Following the Chancellor’s announcement in the March 2016 Budget about off-payroll working in the public sector, HMRC has published a consultation document detailing the Government’s plans. Here, Andrew Chamberlain, IPSE Deputy Director of Policy, explains what the document means and why independent professionals should take a stand against it.
The IR35 consultation document – what is it and who is affected?
HMRC has announced radical and damaging proposals to the way IR35 and tax liability works for contractors in the public sector. The consultation document seeks views on these changes, and IPSE will be working hard to provide as much feedback as possible. If after reading this article you feel these changes will have an impact on you, then please get in touch using the information at the end.
In essence the Government wants public sector organisations or the agency to determine the IR35 status of engagements and then, if caught, apply taxes as they would for their employees, through the Real-Time Information (RTI) system.
While IPSE fully agrees that all tax payers should pay the right amount, we believe the Government is going about it in completely the wrong way. These changes will create confusion and disruption and will have a significant impact on important public sector infrastructure projects, as contractors who are vital to their completion will no longer be willing to work on them. Alternatively, contractors impacted by this measure will seek to raise their day rates to compensate for the loss, which will cost the Government more.
Will it ever affect me?
As it stands, the changes are earmarked for the public sector only. The definition the Government intends to use for “public sector” is that which is set out in the Freedom of Information Act 2000. This covers organisations such as: government departments; executive agencies and non-departmental public bodies; the NHS; police and fire authorities; local authorities; devolved administrations; educational establishments including universities; the BBC and Channel 4; and the Bank of England.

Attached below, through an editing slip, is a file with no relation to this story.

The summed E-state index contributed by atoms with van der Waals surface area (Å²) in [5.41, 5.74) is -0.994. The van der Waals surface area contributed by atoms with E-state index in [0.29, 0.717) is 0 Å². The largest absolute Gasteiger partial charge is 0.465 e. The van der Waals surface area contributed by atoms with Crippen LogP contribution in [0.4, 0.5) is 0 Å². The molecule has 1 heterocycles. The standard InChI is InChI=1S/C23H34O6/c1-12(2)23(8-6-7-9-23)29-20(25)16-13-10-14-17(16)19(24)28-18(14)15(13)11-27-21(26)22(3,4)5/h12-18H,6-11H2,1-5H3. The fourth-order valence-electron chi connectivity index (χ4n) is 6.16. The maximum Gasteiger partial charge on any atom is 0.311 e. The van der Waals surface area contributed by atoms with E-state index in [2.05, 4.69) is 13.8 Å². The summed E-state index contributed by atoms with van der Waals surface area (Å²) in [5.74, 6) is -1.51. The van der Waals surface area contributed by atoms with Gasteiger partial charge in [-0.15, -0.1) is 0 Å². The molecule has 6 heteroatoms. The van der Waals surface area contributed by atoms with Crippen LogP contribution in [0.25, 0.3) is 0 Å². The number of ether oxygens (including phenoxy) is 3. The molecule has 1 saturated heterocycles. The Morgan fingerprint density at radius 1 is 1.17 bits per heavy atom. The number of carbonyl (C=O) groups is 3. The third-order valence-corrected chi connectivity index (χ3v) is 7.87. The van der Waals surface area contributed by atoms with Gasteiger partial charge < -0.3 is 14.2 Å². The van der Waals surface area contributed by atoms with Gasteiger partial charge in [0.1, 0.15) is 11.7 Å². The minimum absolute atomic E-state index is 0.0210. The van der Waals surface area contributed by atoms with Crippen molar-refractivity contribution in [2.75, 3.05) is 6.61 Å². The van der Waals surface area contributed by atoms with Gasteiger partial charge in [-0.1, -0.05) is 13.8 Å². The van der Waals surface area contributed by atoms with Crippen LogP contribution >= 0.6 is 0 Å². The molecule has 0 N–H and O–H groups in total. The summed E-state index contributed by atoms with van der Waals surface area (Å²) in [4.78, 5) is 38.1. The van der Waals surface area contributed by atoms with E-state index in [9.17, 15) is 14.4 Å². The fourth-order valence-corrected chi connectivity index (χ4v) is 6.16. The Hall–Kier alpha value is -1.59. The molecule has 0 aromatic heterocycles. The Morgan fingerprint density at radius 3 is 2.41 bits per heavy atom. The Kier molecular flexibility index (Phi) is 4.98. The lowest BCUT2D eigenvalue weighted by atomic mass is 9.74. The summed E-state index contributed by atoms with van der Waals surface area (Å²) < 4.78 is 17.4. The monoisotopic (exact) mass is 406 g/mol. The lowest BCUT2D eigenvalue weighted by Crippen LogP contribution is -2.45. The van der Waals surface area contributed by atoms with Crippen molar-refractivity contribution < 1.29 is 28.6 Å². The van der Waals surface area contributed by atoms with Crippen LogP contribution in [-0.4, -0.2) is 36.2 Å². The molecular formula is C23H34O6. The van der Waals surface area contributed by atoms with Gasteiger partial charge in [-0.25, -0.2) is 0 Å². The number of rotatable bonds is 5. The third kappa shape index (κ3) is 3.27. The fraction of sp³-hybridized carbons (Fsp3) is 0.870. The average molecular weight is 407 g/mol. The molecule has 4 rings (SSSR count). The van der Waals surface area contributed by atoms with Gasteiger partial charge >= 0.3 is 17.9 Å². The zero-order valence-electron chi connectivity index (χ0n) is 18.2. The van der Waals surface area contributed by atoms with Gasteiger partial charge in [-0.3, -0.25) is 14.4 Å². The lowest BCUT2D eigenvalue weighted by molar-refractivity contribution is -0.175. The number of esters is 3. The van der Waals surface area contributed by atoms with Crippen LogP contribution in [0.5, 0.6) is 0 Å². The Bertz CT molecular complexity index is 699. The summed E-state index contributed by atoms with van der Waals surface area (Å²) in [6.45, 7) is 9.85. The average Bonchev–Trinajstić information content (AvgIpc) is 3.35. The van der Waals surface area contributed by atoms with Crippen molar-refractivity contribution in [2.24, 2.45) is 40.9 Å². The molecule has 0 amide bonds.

However, while the consultation document makes it clear the rules in the private sector will remain unchanged, any stakeholder with an even cursory knowledge of this issue will anticipate the Government seeking to apply these changes to the private sector later down the line.
What about employment rights?
One of the major criticisms levelled at these proposals is that the line between employment rights and tax status will be blurred. The Government wants to tax independent professionals as if they were employees while not extending them any employment rights. Not only is this naïve on the Government’s part, but it is grossly unfair. After all, it is hardly unreasonable for workers to expect employment rights if they are to be taxed like employees.
Denying them these rights is likely to give rise to legal challenges.
The online tool and its repercussions
HMRC plans to develop a new online tool that will enable the client or agency to determine the status of each engagement. The client / ‘engager’ will enter information about the nature of the assignment and the tool will then generate an ‘in or out’ result. If it is deemed to be within the scope of IR35, then employment taxes will be automatically deducted through the RTI system. If ‘outside’ IR35, the contractor can be paid gross and account for tax as they do now.
There are serious concerns at IPSE about how accurate this tool will be and whether it will produce fair results. As an organisation committed to effecting change on an unfair IR35, we know just how complex it is. There are huge doubts over whether a generic tool will get things right every time.
When does the Government want these rules to come into practice?
The Government intends to bring in these rules from April 2017. It is evident that such a short deadline poses a technical problem for engagers as they often have entirely different computer systems for paying employees (through RTI) and for paying invoices.
To apply these rules both systems will need to be joined up —a problem acknowledged by the Government in the consultation document. The question is, how will this work in practice and will systems have time to adapt?
What can be done?
The impact assessment included in the consultation document is neither robust, nor credible. It asserts, amongst other things, that the cost of implementing changes will not exceed £500,000.